The Speaker of the National Assembly Kenneth Marende is now cautioning the Executive against the continued delay in presenting the policy statement for next year's budget which is a breach of constitutional and statutory requirements.
Expressing concern over the continued absence of MPs in the House to conduct business, Marende directed the Cabinet to expedite the submission of the estimates to Parliament at least before January 4 next year, to enable MPs constructively scrutinise the estimates.
"I am not certain that after January 4 next year, this Parliament will continue to transact business. Be careful on what business you can do," Marende warned.
"I see danger myself, and urge the minister to see that danger," he added.
He said after the January 4, it will be exceedingly difficult to conduct business in Parliament owing to the likely change of the political landscape. The life of the Tenth Parliament comes to an end on January 14.
He pointed out that the number of MPs in the House has been oscillating between two MPs to 31, at any given time since Parliament resumed from recess two weeks ago.
The quorum for Parliament as per the Standing Orders is 30 MPs.
"It is likely that going into next week, we're unlikely to see more than 10 MPs in the House," said Marende.
Deputy Leader of Government Business Amos Kimunya said that Parliament could sit until January 14 to allow government time to prepare the estimates.
Kimunya also said the House might have to hold extended sittings to ensure a smooth financial handover to the next government.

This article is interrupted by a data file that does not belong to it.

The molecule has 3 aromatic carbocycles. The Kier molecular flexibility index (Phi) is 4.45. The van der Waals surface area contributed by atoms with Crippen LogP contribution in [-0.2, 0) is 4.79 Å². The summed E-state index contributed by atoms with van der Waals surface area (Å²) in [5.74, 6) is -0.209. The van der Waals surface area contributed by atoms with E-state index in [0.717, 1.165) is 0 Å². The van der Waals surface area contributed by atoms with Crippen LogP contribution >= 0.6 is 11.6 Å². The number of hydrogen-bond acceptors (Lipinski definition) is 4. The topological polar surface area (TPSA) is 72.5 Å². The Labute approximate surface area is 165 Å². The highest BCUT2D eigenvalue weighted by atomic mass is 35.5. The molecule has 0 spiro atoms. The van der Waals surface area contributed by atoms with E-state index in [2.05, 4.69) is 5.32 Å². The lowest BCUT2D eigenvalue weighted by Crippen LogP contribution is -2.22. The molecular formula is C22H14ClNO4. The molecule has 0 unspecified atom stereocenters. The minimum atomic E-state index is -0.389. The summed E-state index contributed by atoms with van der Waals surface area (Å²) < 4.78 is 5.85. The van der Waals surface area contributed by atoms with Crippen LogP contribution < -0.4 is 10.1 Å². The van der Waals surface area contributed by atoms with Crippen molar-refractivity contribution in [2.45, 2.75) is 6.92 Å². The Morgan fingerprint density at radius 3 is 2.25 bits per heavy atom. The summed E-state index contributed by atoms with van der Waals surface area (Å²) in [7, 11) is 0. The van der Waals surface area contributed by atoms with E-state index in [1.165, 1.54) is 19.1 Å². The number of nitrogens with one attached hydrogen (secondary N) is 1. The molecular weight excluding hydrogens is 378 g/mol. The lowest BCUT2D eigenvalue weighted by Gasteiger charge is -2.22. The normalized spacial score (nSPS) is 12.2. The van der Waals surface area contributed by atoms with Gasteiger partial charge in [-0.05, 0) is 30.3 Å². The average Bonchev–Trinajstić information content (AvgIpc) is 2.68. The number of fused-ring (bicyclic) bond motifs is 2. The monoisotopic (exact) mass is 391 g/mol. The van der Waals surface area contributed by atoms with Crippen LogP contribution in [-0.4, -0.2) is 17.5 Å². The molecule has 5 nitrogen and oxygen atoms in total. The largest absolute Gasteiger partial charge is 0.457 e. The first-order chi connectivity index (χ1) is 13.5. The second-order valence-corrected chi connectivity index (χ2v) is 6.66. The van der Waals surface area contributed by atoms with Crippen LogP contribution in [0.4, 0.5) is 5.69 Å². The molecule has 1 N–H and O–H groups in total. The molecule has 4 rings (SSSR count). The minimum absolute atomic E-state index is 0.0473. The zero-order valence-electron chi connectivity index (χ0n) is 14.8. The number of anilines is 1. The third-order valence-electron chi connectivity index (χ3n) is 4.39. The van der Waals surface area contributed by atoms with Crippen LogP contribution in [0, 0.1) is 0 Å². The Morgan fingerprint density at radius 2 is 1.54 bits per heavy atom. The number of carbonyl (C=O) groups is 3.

The matter was raised by Maragua MP Elias Mbau who asked why there was a delay in the tabling of Supplementary Budget Estimates and the Budget Policy Statement for the 2013-2014 financial year.
The Budget Committee Chairman said government operations may be forced to grind to a halt next year if Parliament fails to approve the money bills.
The Constitution under the Public Finance Management Chapter requires that the government table the Budget Policy Statement preceding a financial year by February 15 of every year.
Once tabled, the estimates are forwarded to various parliamentary departmental committees which have 14 days to scrutinise estimates of the various ministries before compiling reports for discussion in Parliament.
Turkana Central MP Ekwe Ethuro expressed fears that the devolved governments may fail to kick off citing a delay in the passage of the Division of Revenue Bill and the County Allocation of Revenue Bill.
The Bills are crucial in determining division of revenue raised by the national government among devolved units especially after Parliament endorsed the Commission of Revenue Allocation Report on the formula of sharing revenue from the national kitty.
Kimunya said the drafting of bills is at an advanced stage and they will be brought to Parliament in the course of the week.